© 2019 Australian Soil Management

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What is Soil Organic Matter (SOM)?

Plants use CO2, water and sunlight energy to make organic matter. Plants (and animals as part of the food chain) eventually die and return to the soil where they are decomposed by small organisms to form soil organic matter. There is a continuous turnover of SOM in soil. It is a complex mixture of organic matter at different stages of decomposition.

What are Soil Organic Matter pools?

It is convenient to divide Soil Organic Matter into different pools dependent on their ease of decomposition. These are the labile pool, slow pool and inert pool. The labile pool is all the freshly added plant and animal residues as well as small soil organisms. These are easily decomposed into nutrients for plant roots. The slow pool is already well decomposed and called humus. The inert pool is old and resistant to further breakdown. The important point to note is that soils differ not only in total Soil Organic Matter but in the size of each pool. A large labile pool is preferred because it means the soil can provide nutrients for plant growth.

Why is Soil Organic Matter important?

Soil Organic Matter is essential for soil quality and is the basis of sustainable agriculture. A high quality soil has a good structure (soil crumbs or aggregates), supports more plant growth, stores moisture, has plenty of air pockets, and does not erode easily. Soil Organic Matter is a major natural store of carbon for the Earth. There is twice the carbon stored in Soil Organic Matter than in air or plants and animals.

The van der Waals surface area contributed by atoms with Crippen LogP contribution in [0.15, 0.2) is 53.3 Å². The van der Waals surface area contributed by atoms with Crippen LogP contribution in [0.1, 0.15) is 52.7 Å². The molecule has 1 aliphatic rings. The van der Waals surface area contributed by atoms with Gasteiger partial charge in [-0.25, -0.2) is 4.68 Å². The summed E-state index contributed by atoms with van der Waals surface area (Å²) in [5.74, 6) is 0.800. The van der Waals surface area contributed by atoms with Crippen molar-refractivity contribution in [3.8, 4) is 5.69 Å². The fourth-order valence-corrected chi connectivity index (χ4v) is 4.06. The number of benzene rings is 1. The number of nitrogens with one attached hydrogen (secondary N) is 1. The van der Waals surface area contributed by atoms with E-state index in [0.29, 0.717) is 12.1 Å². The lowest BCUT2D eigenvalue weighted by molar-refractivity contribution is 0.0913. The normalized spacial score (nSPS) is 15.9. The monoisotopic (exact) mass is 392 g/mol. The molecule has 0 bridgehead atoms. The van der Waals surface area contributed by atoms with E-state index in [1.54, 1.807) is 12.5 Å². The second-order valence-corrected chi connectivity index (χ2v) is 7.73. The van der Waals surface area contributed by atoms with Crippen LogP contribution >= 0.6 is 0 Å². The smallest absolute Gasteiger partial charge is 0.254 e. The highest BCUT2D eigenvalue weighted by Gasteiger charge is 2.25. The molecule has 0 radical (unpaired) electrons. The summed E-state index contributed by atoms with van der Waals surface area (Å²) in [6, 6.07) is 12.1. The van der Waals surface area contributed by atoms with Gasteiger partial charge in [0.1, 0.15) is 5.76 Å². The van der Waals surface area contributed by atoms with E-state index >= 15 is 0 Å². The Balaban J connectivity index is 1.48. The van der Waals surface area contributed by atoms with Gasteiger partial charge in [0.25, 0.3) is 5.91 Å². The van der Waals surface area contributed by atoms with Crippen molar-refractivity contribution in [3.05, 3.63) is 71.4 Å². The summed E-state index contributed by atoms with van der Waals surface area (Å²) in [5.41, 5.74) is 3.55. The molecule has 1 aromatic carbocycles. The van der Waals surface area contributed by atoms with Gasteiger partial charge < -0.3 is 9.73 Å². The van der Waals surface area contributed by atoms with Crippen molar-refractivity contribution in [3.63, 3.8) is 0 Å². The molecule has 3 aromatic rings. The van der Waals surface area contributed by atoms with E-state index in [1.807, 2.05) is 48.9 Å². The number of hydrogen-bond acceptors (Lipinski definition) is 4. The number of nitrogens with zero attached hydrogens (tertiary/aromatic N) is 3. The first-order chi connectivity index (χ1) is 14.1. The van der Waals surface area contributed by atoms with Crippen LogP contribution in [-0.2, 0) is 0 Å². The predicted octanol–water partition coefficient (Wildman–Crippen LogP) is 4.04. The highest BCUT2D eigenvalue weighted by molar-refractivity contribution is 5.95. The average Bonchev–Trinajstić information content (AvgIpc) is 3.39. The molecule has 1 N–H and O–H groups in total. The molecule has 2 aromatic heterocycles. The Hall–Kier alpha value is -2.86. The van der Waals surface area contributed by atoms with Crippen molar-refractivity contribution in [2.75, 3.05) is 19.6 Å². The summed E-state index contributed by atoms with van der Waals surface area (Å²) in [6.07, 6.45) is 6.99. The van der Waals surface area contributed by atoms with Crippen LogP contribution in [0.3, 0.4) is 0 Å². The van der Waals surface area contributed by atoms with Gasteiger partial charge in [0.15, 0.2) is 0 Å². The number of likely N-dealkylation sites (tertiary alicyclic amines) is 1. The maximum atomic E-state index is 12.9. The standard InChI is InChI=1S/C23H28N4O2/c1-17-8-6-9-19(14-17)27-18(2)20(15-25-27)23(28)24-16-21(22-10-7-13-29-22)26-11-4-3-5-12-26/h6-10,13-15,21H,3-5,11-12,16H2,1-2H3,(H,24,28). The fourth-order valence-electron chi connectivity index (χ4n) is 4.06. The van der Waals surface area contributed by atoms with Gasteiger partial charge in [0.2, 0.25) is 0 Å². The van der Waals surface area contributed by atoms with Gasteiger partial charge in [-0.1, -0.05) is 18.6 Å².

What is the difference between Soil Organic Matter and carbon?

Soil Organic Matter is, on average, made up of 58 per cent carbon. Soil organic carbon in soil test results can be converted to Soil Organic Matter by multiplying your Soil Organic Carbon result by 1.72.

How can I convert percentage Soil Organic Carbon in my soil test results to tonnes of carbon per hectare?

Tonnes carbon per hectare = Soil Organic Carbon % x Soil bulk density (Mg/m  ) x Sampling depth (cm). One Mg = 1000 kg = 1 tonne. For example, 1% Soil Organic Carbon in a soil with a bulk density of 1.4 Mg/m  sampled to a depth of 30 cm contains 42 tonnes of carbon per hectare.

How much carbon can be stored in soils?

Some soils can store more carbon than others. Soil Organic Carbon ranges from about 10 per cent in alpine soils to less than 0.5 per cent in desert soils. Some soils in Australia have fallen down below 1 per cent after decades of agriculture. Soil Organic Carbon in farmland, parks and sports fields is usually lower than adjacent areas still with natural vegetation. The challenge is to change soil management practices to increase Soil Organic Carbon and Soil Organic Matter. Some Land Managers are already doing this. Australian soils offer a big opportunity to capture and store extra carbon.

What management practices increase Soil Organic Carbon?

  • Keep soil covered with live healthy plants. Healthy plants capture more carbon

  • Avoid soil cultivation, plowing or using a rotary hoe

  • Do not burn off dead plant material. The carbon is removed as CO2  and the soil is left bare

  • Do not cut grass too short or overgraze. Plants under stress capture less CO2

  • Protect soil from erosion by wind or water. Lost soil is lost carbon

  • Direct addition of carbon in the form of composts, manures and other recycled organics

  • Any practice that improves plant growth because more growth means more CO2 captured. Avoid chemical fertilizers and pesticides if possible because large quantities of CO2 are generated in their manufacture